Responsibility for the current credit crisis rests firmly with mortgage lenders, US Treasury Secretary Henry Paulson has declared.
Treasury Secretary Henry Paulson thinks lenders should stand alone
Stressing the resilience of the rest of the US economy, he said market turmoil would result in a two-speed recovery.
He forecast that the sub-prime sector, which extended loans to people with poor credit histories, would take up to two years to recover.
But Mr Paulson said the overall economic outlook was positive.
Mr Paulson called on mortgage lenders to help homeowners caught up in the credit crisis.
He stressed that "bad lending practices" should not provoke intervention by the US Treasury.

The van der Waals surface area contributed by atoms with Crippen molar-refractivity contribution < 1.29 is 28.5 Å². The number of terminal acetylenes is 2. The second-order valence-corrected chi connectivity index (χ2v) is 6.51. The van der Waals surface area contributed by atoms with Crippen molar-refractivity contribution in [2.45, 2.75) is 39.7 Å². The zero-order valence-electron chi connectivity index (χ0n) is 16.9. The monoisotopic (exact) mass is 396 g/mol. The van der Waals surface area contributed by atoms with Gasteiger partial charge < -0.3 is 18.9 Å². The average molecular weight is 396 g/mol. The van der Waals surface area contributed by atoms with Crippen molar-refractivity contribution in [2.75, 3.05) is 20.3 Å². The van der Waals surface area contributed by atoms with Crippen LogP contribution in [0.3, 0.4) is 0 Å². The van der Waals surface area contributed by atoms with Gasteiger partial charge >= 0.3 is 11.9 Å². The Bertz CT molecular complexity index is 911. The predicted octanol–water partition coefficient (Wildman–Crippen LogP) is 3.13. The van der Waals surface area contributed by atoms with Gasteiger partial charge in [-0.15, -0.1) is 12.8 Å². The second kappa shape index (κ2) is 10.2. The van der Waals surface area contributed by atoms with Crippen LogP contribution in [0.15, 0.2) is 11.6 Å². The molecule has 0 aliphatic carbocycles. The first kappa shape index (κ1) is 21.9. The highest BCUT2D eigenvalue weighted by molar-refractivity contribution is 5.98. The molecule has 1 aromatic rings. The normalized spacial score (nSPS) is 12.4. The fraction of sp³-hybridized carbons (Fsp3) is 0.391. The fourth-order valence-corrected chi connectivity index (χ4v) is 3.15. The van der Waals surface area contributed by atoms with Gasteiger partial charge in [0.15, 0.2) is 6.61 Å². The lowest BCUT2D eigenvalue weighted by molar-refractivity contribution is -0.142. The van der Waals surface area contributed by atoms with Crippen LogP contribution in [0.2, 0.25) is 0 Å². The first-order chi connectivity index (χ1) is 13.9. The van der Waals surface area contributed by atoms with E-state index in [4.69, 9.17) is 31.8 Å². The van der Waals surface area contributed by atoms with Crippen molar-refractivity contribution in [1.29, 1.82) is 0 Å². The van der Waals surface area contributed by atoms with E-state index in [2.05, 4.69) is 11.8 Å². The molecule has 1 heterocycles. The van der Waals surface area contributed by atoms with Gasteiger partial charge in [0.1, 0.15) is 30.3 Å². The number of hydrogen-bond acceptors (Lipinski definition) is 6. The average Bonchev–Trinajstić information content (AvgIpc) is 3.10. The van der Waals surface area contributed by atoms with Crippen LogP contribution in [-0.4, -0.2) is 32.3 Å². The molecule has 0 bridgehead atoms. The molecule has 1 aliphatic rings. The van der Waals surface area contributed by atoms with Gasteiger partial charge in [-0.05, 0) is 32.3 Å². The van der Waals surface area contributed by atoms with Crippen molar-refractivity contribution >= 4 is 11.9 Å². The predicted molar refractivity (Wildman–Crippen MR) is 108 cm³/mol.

"I don't think it is the job of regulators to protect against these losses," he said.
Ripples from the credit crisis have begun to hit US hedge funds.
Buy-out specialist Kohlberg Kravis Roberts (KKR) is facing difficulties in finding buyers for loans to finance its $26bn (£12.8bn) takeover of corporate information group First Data.
It looks likely that KKR will have to agree to more challenging covenants - conditions on the loans - and higher returns than it had originally planned for.
The proposed loans sale would mark a vote of confidence in US financial markets, but the credit crunch has made such deals appear much less attractive to the banks.
And the Goldman Sachs-owned Global Alpha hedge fund saw its value fall by 22.5% in August on the back of currency and share trading losses.
Global Alpha made its name by relying on mathematical calculations to dictate its strategy.